Labs: The companion lab for this course is a separate course, Physics 2033 Classical and Quantum Physics Lab.

Student Learning Outcomes:

  1. Describe and derive the Lorentz Transformation.

  2. Apply the Lorentz transformation and associated. relativity transformation to one-dimensional problems.

  3. Discuss the implications of mass-energy equivalence.

  4. Describe the physics behind, and the significance of, important experiments of the modern era, including Millikan oil drop, the photoelectric effect, Rutherford scattering, Compton scattering, and Stern-Gerlach.

  5. Describe in detail the structure of atomic orbitals and the consequences for the structure of the periodic table.

  6. Apply the Heisenberg Uncertainty Principle to basic problems.

  7. Apply the Schrodinger equation in 1 dimension to the finite and infinite potential wall problems.

  8. Apply the Schrodinger equation in limited 3D configurations, including problems with spherical symmetry.

  9. Describe basic nuclear theory.

  10. Apply the idea of binding energy to explain nuclear fission and fusion.

  11. Compare different sorts of radiation (alpha, beta, gamma), describe their sources, and discuss their applications.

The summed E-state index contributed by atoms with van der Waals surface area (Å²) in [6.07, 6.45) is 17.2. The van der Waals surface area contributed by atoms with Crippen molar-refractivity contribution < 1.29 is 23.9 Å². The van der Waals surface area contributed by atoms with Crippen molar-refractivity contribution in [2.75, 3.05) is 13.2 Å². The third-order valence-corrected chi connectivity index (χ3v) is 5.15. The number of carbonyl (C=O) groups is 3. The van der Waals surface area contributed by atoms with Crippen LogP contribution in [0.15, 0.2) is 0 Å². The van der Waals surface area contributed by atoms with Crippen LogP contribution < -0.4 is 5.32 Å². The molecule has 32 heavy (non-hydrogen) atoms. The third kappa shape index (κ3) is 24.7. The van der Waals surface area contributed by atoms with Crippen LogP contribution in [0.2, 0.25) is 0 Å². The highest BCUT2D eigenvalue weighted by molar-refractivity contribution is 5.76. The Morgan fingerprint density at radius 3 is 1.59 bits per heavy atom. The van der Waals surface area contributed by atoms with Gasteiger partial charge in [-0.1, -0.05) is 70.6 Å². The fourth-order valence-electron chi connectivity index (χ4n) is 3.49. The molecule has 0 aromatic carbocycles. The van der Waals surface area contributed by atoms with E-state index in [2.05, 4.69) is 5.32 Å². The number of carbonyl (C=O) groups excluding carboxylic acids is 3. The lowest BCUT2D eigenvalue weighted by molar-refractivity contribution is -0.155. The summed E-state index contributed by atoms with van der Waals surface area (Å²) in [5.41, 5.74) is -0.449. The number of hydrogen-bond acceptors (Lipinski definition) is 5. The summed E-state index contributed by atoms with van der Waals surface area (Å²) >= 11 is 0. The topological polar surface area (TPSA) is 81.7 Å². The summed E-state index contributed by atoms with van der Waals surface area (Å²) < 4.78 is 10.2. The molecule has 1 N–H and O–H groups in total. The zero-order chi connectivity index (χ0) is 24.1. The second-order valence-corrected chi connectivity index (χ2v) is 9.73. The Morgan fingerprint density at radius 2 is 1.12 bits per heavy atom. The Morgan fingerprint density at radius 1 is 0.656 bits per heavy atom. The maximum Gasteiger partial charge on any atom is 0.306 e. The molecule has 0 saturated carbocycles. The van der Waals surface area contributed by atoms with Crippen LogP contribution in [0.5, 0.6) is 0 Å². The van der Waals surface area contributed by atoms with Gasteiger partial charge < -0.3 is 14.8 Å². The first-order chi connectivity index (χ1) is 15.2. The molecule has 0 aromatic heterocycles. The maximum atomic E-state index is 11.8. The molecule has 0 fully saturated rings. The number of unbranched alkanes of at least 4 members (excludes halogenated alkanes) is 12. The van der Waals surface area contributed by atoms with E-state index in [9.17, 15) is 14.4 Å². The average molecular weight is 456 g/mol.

Students with Disabilities: It is the policy and practice of the University of Minnesota Duluth to create inclusive learning environments for all students, including students with disabilities. If there are aspects of this course that result in barriers to your inclusion or your ability to meet course requirements such as time limited exams, inaccessible web content, or the use of non-captioned videos, please notify the instructor as soon as possible. You are also encouraged to contact the Office of Disability Resources to discuss and arrange reasonable accommodations. Call 218-726-6130 or visit the Disability Resources web site at for more information.

Standard UMD academic policies: are in force and described online at

Course Outline*



Week 1 (1/16-1/18)

Ch.1 §1-6 Classical Physics

Ch.2 §1-4 Special Relativity

Week 2 (1/21-1/25)

Ch.2 §5-12 Special Relativity

Week 3 (1/28-2/1)

Ch.2 §13-14 Special Relativity

Ch.3 §1-6 Quantization

Week 4 (2/4-2/8)

Ch.3 §7-9 Quantization

Week 5 (2/11-2/18)

Ch.4 §1-7 Structure of Atom

*Test #1 (2/13) or thereabouts

Ch.5 §1-8 Waves

Week 6 (2/18-2/22)

Ch.6 §1-5 Quantum Theory

Week 7 (2/25-3/1)

Ch.6 §6-7 Quantum Theory

Ch.7 §1-4 The Hydrogen Atom

Week 8 (3/4-3/8)

Ch.7 §5-6 The Hydrogen Atom

Ch.8 §1-3 All the other Atoms

Week 9 (3/11-3/15)

Spring Break, No Class

Week 10 (3/18-3/22)

Ch.9 §1-4 Statistical Physics

Week 11 (3/25-3/29)

Ch.9 §5-7 Statistical Physics

Week 12 (4/1-5/5)

Ch.10 §1-6 Molecules and Solids

Week 13 (4/8-4/12)

Room for previous few weeks to expand.

*Test #2 (4/12) or thereabouts

Week 14 (4/15-4/19)

Ch.12 §1-8 The Atomic Nucleus

Ch.13 §1-7 Nuclear Physics

Week 15 (4/22-4/26)

Ch.14 §1-8 Particle Physics

Week 16 (4/29-5/3)

Ch.15 §1-5 General Relativity

Ch.16 §1-8 Cosmology

Week 17

*Final exam:

Friday, 5/10, 8:00-9:55

*subject to change to meet the needs of the class